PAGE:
But “Chicago,” docking in New York a week and a half after “A Chorus Line,” was met with a mixed response. Among the many who loved the show, however, was a movie-struck young man in his early 20s named Harvey Weinstein.
Cut to Miramax offices, lower Manhattan, May 2000.
Rob Marshall walked in the door for one movie, and walked out with another.
The genial Midwestern-bred choreographer had a meeting with Miramax executive Meryl Posterto discuss a possible movie of “Rent.” Barely 40, he was heating up in movie circles after staging the dances for the hit Sam Mendes revival of “Cabaret” on Broadway and reconceiving “Annie” for network TV.
Marshall recalls: “I said, ‘Before we begin jumping into the whole “Rent” thing, can I just tell you what I would do with “Chicago”?'”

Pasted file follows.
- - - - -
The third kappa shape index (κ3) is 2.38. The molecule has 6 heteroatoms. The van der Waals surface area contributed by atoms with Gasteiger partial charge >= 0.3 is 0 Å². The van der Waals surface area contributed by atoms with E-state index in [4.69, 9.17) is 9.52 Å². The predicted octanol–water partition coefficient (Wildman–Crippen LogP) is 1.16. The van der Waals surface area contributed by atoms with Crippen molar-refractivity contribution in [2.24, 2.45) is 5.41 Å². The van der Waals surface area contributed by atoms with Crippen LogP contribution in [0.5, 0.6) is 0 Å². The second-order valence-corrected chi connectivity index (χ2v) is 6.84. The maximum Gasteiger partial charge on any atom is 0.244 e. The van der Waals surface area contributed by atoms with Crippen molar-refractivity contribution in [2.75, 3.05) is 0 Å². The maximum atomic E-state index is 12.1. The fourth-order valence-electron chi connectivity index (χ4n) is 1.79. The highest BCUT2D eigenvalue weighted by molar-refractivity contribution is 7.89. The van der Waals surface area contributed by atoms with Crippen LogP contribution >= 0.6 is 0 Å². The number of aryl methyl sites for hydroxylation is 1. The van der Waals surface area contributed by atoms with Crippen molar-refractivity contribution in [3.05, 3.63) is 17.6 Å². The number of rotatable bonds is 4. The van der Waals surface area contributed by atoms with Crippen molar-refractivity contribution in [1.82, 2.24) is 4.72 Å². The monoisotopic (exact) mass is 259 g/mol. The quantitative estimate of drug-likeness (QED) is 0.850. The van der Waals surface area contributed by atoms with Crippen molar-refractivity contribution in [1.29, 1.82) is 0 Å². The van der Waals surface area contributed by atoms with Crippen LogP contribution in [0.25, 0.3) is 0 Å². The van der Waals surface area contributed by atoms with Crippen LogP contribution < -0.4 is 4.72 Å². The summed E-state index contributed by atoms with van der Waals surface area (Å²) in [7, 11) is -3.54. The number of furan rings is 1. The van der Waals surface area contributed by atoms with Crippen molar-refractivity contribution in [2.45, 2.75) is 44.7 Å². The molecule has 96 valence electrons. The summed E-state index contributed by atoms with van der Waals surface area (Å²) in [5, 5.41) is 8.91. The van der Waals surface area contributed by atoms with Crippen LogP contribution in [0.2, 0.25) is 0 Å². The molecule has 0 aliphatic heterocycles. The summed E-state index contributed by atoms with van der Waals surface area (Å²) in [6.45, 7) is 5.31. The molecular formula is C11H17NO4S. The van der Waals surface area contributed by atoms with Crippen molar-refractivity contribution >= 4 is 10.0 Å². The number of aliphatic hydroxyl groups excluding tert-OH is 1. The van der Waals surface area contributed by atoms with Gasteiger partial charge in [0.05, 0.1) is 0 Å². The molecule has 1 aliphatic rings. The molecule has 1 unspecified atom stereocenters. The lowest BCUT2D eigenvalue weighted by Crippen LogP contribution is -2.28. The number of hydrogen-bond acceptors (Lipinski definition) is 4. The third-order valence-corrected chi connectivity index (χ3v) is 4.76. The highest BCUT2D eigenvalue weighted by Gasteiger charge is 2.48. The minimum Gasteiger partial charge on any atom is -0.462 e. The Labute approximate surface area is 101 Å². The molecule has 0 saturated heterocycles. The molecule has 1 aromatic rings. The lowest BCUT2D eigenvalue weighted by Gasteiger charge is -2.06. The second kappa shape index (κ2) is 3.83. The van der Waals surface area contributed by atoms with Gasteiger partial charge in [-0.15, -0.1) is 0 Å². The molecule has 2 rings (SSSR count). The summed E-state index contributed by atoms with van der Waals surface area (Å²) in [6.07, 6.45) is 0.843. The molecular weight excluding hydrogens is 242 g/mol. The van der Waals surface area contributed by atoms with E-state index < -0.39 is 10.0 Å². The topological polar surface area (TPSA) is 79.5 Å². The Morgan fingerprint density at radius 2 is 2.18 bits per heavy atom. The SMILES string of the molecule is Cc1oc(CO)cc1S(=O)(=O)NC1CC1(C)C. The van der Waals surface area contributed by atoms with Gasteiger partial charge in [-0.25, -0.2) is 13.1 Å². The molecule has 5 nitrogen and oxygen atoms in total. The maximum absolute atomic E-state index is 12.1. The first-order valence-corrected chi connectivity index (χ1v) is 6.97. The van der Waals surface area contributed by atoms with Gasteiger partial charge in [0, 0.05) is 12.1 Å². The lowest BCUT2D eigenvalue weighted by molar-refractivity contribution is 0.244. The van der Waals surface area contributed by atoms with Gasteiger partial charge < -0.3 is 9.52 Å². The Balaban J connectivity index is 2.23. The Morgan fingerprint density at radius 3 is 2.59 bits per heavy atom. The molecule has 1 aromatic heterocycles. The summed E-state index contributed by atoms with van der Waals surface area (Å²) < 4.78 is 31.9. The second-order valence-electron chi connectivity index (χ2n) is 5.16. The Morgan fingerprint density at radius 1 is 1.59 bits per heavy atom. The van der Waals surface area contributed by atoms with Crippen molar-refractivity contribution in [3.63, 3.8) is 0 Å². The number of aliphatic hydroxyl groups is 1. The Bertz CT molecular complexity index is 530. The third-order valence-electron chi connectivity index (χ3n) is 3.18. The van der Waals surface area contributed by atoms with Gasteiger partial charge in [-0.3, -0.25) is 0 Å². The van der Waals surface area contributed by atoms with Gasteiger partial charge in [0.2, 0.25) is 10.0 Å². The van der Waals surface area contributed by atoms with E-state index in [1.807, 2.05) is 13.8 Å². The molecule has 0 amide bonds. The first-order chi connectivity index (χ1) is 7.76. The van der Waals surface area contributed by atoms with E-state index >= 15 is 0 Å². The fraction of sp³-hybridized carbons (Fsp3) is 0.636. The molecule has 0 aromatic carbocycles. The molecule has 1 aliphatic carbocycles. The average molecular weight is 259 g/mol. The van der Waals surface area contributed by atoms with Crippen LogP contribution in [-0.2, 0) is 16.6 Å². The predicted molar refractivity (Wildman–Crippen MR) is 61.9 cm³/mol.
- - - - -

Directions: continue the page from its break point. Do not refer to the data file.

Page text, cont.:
It was a measure of Marshall’s confidence that he felt he could crack a nut that had humbled Fosse (who told Kander and Ebb he had the solution, then died before revealing it), that had eluded Martin Scorsese (who had been approached by Ebb and Liza Minnelli during “New York, New York”) and that had chastened Nicholas Hytner (who left the project after giving it a serious shot). Writers from Larry Gelbart to Wendy Wasserstein had come and gone in the process. Marshall was undeterred.